Project: EOGee – EOGlass Drift Reduction

In a previous article I showed how the bias current of the AD8226 amplifier was causing a 20nV current to flow through the electrodes resulting in a large voltage offset due to the impedance mismatch between the left and right electrodes. This resulted in a large drift in the signal due to changes in impedance between the user and electrodes as they moved or sweated, which often saturated the ADC. I built a test board and showed how this could be reduced by a factor of about 1000x by using the AD8220 which has a bias current of less than 10pA.

The signal drifts a lot over time with the AD8226

With the confidence that the AD8220 would improve my design, I modified the existing EOGlass2 design to use the AD8220 amplifier instead. Although the AD8226 and AD8220 are pin-compatible, the AD8220 has a minimum voltage supply of 4.5V. This meant I had to add a third voltage regulator to the design to generate a 4.5V rail from the 5V USB supply.

Unfortunately, the design is already packed and there is no space for another AP2210K voltage regulator in a SOT-23-5 package. Instead I replaced the single 3.3V AP2210K voltage regulator in the top right with two LP5907 voltage regulators, one generating 3.3V and one generating 4.5V. These come in a tiny 0.65mm square package with four pins.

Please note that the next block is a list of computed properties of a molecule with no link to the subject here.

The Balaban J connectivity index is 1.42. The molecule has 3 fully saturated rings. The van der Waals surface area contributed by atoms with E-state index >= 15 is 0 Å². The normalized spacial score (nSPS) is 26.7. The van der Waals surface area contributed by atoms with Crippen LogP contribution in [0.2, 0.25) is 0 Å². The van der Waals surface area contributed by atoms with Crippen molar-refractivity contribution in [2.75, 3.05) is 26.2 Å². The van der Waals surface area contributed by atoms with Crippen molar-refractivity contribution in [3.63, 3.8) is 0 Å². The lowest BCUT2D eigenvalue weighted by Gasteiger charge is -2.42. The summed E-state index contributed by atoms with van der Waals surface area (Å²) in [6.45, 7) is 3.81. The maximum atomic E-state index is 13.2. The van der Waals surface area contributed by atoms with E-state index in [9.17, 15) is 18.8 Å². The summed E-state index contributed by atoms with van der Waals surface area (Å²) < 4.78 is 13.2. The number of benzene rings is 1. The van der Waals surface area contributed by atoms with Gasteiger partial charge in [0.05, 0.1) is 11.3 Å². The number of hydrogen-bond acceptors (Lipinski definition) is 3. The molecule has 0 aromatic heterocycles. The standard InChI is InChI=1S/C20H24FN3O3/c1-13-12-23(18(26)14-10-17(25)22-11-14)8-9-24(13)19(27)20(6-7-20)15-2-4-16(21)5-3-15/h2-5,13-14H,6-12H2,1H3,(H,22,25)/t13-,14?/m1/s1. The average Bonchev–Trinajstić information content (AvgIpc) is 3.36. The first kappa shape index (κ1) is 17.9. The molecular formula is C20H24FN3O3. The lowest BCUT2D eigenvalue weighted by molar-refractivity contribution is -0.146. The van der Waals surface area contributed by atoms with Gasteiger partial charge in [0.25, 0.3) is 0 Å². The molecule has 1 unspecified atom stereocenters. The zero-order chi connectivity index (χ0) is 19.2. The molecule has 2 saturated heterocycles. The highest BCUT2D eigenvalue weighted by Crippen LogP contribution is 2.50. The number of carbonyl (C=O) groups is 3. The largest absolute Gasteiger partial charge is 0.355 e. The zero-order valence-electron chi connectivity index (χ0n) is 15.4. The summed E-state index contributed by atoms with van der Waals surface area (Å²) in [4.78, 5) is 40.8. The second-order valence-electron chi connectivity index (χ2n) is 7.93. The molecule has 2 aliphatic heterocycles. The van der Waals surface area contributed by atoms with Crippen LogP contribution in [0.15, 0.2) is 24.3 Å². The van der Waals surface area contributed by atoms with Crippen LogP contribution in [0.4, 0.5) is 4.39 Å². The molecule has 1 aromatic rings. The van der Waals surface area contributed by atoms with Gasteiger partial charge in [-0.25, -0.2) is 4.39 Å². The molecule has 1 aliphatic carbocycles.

EOGlass2 design with a single AP2210K voltage regulator in the top right
EOGlass2.1 design with two LP5907 regulators in the top right (unfortunately I don’t have CAD for those chips)

The LP5907 also has a better power supply rejection ratio over the entire specified frequency range up to 1MHz which is well beyond the operating frequencies of EOGee, as long as the current draw is less than 20mA which will be true as it is only powering the AD8220 which has a quiescent current of <1uA.

Comparing the PSSR vs Frequency for the two chips (the y-axes are inverted but mean the same thing)

With the design in place, I ordered and assembled a board. I then reviewed data from the two designs to compare the drift:

Comparison of EOGlass2 and EOGlass2.1 performance over the time frame of a couple of hours

We can see that with both designs the signal drifts heavily when the glasses are first put on, before settling a little after about 20 minutes. However, over the remainder of the data the EOGlass2.1 design is much more stable and sits much closer to the middle of the range. In fact, between 1.25 hours and 2 hours the signal barely drifts at all.

Overall I have had far fewer issues with the EOGlass2.1 design and have never seen it saturate the ADC and fail to produce a signal.

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